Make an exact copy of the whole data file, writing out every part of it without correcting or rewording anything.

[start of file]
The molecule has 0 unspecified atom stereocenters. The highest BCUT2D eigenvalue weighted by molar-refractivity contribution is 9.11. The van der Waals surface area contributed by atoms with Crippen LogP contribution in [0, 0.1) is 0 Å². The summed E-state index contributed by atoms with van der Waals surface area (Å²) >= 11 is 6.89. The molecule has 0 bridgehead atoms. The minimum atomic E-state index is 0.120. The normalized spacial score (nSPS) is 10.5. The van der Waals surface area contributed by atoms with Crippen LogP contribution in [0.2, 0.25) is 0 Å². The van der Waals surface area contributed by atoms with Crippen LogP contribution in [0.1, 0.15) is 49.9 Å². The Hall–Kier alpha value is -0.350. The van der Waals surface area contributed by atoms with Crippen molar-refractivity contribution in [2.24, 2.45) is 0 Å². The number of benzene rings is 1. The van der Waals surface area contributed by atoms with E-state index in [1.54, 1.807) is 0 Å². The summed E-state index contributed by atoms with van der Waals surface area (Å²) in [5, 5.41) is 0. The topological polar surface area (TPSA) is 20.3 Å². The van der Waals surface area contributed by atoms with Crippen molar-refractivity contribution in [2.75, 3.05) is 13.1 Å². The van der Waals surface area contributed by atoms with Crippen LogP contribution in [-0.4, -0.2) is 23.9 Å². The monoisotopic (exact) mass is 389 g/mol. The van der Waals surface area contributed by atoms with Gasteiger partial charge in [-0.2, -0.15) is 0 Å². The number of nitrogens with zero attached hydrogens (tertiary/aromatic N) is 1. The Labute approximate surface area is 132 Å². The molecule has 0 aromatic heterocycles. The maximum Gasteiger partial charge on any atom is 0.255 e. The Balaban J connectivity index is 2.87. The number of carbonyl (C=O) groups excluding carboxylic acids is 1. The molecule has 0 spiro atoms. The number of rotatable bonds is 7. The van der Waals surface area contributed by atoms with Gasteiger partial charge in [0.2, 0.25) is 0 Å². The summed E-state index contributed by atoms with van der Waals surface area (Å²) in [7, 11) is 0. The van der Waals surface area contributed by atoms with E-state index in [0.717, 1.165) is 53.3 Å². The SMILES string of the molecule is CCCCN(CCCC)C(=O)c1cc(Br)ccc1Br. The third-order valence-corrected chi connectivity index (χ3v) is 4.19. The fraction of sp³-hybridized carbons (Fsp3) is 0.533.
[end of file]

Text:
The molecule has 0 unspecified atom stereocenters. The highest BCUT2D eigenvalue weighted by molar-refractivity contribution is 9.11. The van der Waals surface area contributed by atoms with Crippen LogP contribution in [0, 0.1) is 0 Å². The summed E-state index contributed by atoms with van der Waals surface area (Å²) >= 11 is 6.89. The molecule has 0 bridgehead atoms. The minimum atomic E-state index is 0.120. The normalized spacial score (nSPS) is 10.5. The van der Waals surface area contributed by atoms with Crippen LogP contribution in [0.2, 0.25) is 0 Å². The van der Waals surface area contributed by atoms with Crippen LogP contribution in [0.1, 0.15) is 49.9 Å². The Hall–Kier alpha value is -0.350. The van der Waals surface area contributed by atoms with Crippen molar-refractivity contribution in [2.24, 2.45) is 0 Å². The number of benzene rings is 1. The van der Waals surface area contributed by atoms with E-state index in [1.54, 1.807) is 0 Å². The summed E-state index contributed by atoms with van der Waals surface area (Å²) in [5, 5.41) is 0. The topological polar surface area (TPSA) is 20.3 Å². The van der Waals surface area contributed by atoms with Crippen molar-refractivity contribution in [2.75, 3.05) is 13.1 Å². The van der Waals surface area contributed by atoms with Crippen LogP contribution in [-0.4, -0.2) is 23.9 Å². The monoisotopic (exact) mass is 389 g/mol. The van der Waals surface area contributed by atoms with Gasteiger partial charge in [-0.2, -0.15) is 0 Å². The number of nitrogens with zero attached hydrogens (tertiary/aromatic N) is 1. The Labute approximate surface area is 132 Å². The molecule has 0 aromatic heterocycles. The maximum Gasteiger partial charge on any atom is 0.255 e. The Balaban J connectivity index is 2.87. The number of carbonyl (C=O) groups excluding carboxylic acids is 1. The molecule has 0 spiro atoms. The number of rotatable bonds is 7. The van der Waals surface area contributed by atoms with Gasteiger partial charge in [0.2, 0.25) is 0 Å². The summed E-state index contributed by atoms with van der Waals surface area (Å²) in [7, 11) is 0. The van der Waals surface area contributed by atoms with E-state index in [0.717, 1.165) is 53.3 Å². The SMILES string of the molecule is CCCCN(CCCC)C(=O)c1cc(Br)ccc1Br. The third-order valence-corrected chi connectivity index (χ3v) is 4.19. The fraction of sp³-hybridized carbons (Fsp3) is 0.533.